A study of the posterior esophagus in the Winter ...
|Title||A study of the posterior esophagus in the Winter flounder, Pleuronectes-americanus, and the yellowtail flounder, Pleuronectes ferruginea: morphological evidence for pregastric digestion|
|Author(s)||H. M. Murray, Glenda M. Wright, G. P. Goff|
|Journal||Canadian Journal of Zoology-Revue Canadienne De Zoologie|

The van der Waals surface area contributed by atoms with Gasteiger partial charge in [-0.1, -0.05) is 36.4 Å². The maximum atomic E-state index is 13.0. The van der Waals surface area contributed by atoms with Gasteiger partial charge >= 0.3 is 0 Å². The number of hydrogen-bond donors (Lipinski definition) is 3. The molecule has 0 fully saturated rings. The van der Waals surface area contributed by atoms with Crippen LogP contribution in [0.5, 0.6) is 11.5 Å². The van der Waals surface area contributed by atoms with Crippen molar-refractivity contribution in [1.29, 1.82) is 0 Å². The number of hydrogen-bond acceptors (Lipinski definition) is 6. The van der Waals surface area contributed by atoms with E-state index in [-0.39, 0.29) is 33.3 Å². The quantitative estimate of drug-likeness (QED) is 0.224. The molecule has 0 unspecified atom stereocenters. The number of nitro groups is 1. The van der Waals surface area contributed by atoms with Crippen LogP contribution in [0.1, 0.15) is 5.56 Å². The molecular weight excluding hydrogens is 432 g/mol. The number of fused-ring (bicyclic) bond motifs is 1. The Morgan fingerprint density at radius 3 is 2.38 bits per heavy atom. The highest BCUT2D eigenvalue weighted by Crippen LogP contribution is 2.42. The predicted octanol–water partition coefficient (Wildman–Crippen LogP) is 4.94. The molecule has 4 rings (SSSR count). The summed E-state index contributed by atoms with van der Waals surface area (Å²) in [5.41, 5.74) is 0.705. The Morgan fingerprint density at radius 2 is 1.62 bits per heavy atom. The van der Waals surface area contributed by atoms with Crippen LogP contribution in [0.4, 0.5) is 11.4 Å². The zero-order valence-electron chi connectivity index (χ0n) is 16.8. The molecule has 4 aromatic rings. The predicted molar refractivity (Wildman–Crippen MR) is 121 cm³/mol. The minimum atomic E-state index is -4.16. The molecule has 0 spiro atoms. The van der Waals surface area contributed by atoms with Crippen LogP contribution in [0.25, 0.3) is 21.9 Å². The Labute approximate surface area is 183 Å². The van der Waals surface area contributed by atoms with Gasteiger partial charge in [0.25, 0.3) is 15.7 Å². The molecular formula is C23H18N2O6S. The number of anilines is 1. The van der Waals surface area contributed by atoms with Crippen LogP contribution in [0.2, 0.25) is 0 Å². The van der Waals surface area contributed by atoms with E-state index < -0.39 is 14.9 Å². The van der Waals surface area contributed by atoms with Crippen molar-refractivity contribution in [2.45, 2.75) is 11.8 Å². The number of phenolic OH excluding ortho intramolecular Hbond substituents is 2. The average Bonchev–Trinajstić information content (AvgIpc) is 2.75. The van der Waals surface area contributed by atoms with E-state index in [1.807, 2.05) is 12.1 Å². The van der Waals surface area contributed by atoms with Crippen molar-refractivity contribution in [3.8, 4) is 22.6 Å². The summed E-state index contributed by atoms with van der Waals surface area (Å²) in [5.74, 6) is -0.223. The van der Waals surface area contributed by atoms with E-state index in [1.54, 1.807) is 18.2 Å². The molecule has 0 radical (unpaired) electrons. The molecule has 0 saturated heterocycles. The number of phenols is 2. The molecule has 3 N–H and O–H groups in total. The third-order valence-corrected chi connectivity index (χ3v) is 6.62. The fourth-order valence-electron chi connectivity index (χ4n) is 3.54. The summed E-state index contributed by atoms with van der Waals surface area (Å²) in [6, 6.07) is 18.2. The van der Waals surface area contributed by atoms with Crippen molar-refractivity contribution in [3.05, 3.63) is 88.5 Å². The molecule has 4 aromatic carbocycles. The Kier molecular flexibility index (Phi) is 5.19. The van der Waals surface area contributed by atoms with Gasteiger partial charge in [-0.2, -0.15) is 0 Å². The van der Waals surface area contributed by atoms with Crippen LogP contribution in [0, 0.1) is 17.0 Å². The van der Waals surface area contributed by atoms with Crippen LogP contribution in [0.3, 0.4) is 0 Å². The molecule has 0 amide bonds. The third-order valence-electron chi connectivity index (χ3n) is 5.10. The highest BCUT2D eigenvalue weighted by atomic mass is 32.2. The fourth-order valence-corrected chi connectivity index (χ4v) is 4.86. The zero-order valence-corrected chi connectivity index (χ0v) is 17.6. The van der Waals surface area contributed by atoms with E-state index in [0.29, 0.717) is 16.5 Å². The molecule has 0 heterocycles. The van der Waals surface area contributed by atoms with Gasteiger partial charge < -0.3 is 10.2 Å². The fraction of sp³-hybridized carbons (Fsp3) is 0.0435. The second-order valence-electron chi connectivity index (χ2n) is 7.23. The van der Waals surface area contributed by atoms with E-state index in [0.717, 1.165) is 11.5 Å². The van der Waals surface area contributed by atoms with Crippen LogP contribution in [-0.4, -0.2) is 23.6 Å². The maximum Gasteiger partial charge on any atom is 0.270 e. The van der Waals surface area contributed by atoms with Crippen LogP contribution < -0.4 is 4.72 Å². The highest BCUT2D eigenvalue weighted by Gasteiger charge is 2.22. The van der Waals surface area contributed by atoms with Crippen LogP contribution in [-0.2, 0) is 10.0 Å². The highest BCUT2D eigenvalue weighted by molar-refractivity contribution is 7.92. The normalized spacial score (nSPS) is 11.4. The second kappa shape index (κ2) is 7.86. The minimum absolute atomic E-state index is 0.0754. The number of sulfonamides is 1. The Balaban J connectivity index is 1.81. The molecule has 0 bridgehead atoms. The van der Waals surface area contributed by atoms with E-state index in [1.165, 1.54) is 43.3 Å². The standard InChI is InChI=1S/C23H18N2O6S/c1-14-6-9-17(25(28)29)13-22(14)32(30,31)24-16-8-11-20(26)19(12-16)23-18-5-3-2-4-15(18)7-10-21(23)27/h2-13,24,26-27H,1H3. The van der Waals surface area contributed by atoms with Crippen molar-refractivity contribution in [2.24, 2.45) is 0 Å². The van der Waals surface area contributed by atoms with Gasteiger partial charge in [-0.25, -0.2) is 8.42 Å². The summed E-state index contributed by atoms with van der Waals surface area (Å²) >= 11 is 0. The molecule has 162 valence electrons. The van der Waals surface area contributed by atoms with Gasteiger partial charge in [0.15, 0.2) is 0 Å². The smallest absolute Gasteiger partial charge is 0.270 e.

|Abstract||The morphology and the histochemistry from the mucus of the posterior esophagus of the winter flounder and the yellowtail flounder were examined using light and electron microscopy. The esophageal mucosa of both species was organized into elaborate branching folds. The epithelium consisted of a stratified layer of cuboidal cells interspersed with mucus-producing goblet cells. The cuboidal cells in the surface layer also exhibited a secretory function and were characterized by Golgi-associated granules and apical micoridges. These cells were termed esophageal surface secreting cells (ESSCs). The granules of the winter flounder ESSCs were ultrastructurally similar to mucous granules, whereas those of the yellowtail flounder were reminiscent of serous granules. Both types were analogous to those associated with salivary glands in mammals. Both goblet cells and ESSCs from the winter flounder stained positive for sulphated acid mucins, whereas in the yellowtail flounder goblet cells stained positive for sulphated and nonsulphated acid mucin combinations and ESSCs stained only for nonsulphated acid mucins. A pregastric digestive function is proposed, based upon the thick muscularis externa composed of striated circular muscle, the increased surface area due to mucosal folding, the complex histochemistry of the mucus, and the secretory nature of the ESSCs.|
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